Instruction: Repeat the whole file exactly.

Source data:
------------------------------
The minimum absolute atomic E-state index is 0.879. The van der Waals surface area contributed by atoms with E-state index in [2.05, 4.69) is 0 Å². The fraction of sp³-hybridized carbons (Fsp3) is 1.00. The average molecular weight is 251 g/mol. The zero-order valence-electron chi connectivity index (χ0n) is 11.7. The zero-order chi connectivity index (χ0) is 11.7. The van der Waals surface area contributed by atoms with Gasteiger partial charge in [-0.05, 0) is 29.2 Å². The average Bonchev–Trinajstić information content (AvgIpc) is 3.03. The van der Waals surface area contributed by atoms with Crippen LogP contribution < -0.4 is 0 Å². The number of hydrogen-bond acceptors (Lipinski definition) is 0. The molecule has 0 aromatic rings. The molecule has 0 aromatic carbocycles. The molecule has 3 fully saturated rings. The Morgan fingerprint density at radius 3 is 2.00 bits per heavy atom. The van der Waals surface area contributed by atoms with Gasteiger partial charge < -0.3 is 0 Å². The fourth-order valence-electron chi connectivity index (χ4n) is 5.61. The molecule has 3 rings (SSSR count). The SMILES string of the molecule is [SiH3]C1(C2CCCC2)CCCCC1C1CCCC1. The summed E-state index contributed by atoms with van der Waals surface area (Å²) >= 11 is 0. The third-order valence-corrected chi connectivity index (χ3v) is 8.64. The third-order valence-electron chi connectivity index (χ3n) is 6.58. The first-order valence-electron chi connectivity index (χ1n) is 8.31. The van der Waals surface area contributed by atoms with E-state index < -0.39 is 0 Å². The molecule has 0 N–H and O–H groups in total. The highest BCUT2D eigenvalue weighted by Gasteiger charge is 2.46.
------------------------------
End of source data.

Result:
The minimum absolute atomic E-state index is 0.879. The van der Waals surface area contributed by atoms with E-state index in [2.05, 4.69) is 0 Å². The fraction of sp³-hybridized carbons (Fsp3) is 1.00. The average molecular weight is 251 g/mol. The zero-order valence-electron chi connectivity index (χ0n) is 11.7. The zero-order chi connectivity index (χ0) is 11.7. The van der Waals surface area contributed by atoms with Gasteiger partial charge in [-0.05, 0) is 29.2 Å². The average Bonchev–Trinajstić information content (AvgIpc) is 3.03. The van der Waals surface area contributed by atoms with Crippen LogP contribution < -0.4 is 0 Å². The number of hydrogen-bond acceptors (Lipinski definition) is 0. The molecule has 0 aromatic rings. The molecule has 0 aromatic carbocycles. The molecule has 3 fully saturated rings. The Morgan fingerprint density at radius 3 is 2.00 bits per heavy atom. The van der Waals surface area contributed by atoms with Gasteiger partial charge < -0.3 is 0 Å². The fourth-order valence-electron chi connectivity index (χ4n) is 5.61. The molecule has 3 rings (SSSR count). The SMILES string of the molecule is [SiH3]C1(C2CCCC2)CCCCC1C1CCCC1. The summed E-state index contributed by atoms with van der Waals surface area (Å²) >= 11 is 0. The third-order valence-corrected chi connectivity index (χ3v) is 8.64. The third-order valence-electron chi connectivity index (χ3n) is 6.58. The first-order valence-electron chi connectivity index (χ1n) is 8.31. The van der Waals surface area contributed by atoms with E-state index < -0.39 is 0 Å². The molecule has 0 N–H and O–H groups in total. The highest BCUT2D eigenvalue weighted by Gasteiger charge is 2.46.